Heal those Blisters!
Any hill-walker worth listening to will already be well aware of the vitues of plantain. There wasn't much of it today on my little forage but you can see the leaves of Plantago major L. in the top left hand corner of the basket. For botanists amongst us you might note that my basket contains Plantago lanceolata L., and not Plantago major L. There are obvious differences between the two herbs for those interested and to be honest, familiarising yourself with the two is a pretty good idea if you are out and about alot. That said the properties for the plant are the same regardless of which of the two species you use - so it really is just a matter of knowing what they both look like in case one of them isn't readily available.
Plantain, also known as "Ribwort" have valuable healing properties. I mentioned hill-walkers before because plantain can be a very valuable plant for those suffering from blisters due to the chaffing of their skin within the sock and walking boot. All one has to do is chew on a leaf for a few seconds to break up the cell walls and then place the plantain directly on the red skin and secure it in place with the sock. It is good at soothing inflamed and sore skin and is one of the main topical healing agents used by herbalists, whether it be in a lotion, compress, ointment or poutice for cuts or bruises. Similarly it can be used on heamorrhoids and ulcers.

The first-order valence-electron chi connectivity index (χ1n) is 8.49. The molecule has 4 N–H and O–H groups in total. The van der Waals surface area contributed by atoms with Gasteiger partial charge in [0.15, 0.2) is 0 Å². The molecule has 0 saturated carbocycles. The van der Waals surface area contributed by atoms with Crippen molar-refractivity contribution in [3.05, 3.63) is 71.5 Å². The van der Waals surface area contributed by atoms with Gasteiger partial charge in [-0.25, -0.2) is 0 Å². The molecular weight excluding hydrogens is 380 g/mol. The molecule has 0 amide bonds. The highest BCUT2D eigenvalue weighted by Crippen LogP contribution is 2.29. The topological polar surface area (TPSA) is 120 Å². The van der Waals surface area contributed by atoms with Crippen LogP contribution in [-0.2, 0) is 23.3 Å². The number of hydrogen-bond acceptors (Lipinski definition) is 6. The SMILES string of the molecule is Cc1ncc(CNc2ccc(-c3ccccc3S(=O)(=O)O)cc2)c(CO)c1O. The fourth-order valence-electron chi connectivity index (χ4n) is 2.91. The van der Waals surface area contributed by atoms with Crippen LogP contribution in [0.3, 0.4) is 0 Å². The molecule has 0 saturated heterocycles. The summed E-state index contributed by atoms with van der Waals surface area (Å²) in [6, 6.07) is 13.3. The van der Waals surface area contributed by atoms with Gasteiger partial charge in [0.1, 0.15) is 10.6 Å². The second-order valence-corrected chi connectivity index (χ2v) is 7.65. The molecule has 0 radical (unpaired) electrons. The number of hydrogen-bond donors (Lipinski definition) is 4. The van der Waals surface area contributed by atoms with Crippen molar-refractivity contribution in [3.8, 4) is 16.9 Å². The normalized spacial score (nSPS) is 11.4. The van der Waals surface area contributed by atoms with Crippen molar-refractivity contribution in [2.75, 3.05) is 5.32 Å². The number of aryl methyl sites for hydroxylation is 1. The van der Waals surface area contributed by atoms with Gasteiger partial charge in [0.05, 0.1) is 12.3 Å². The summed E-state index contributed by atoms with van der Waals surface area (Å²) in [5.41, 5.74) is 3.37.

Used internally Plantain will have a similar impact on internal membranes but it also acts as a gentle expectorant making it very useful for coughs or bronchitis. These same properties make it a useful addition to medicines prescribed for diarrhea, cystitis and hemorrhoids when accompanied by bleeding.
Making a tincture couldn't be easier but the ratios can vary a lot depending on what herbalist you follow. Some use a ratio of 1:5 w:v in 40% alcohol; others will use a ratio of 1:2 fresh herb. Those that do will suggest a 25% alcohol concentration. Considering Plantain is readily available throughout most of the year I'd absolutely recommend going for the fresh version with one caveat. Sometimes making ointments from fresh herbs can produce water, which molds easily. In such cases you might want to consider making an ointment with platain infused in oil and in this instance dried plantain may well be benificial if concerned about spoiling.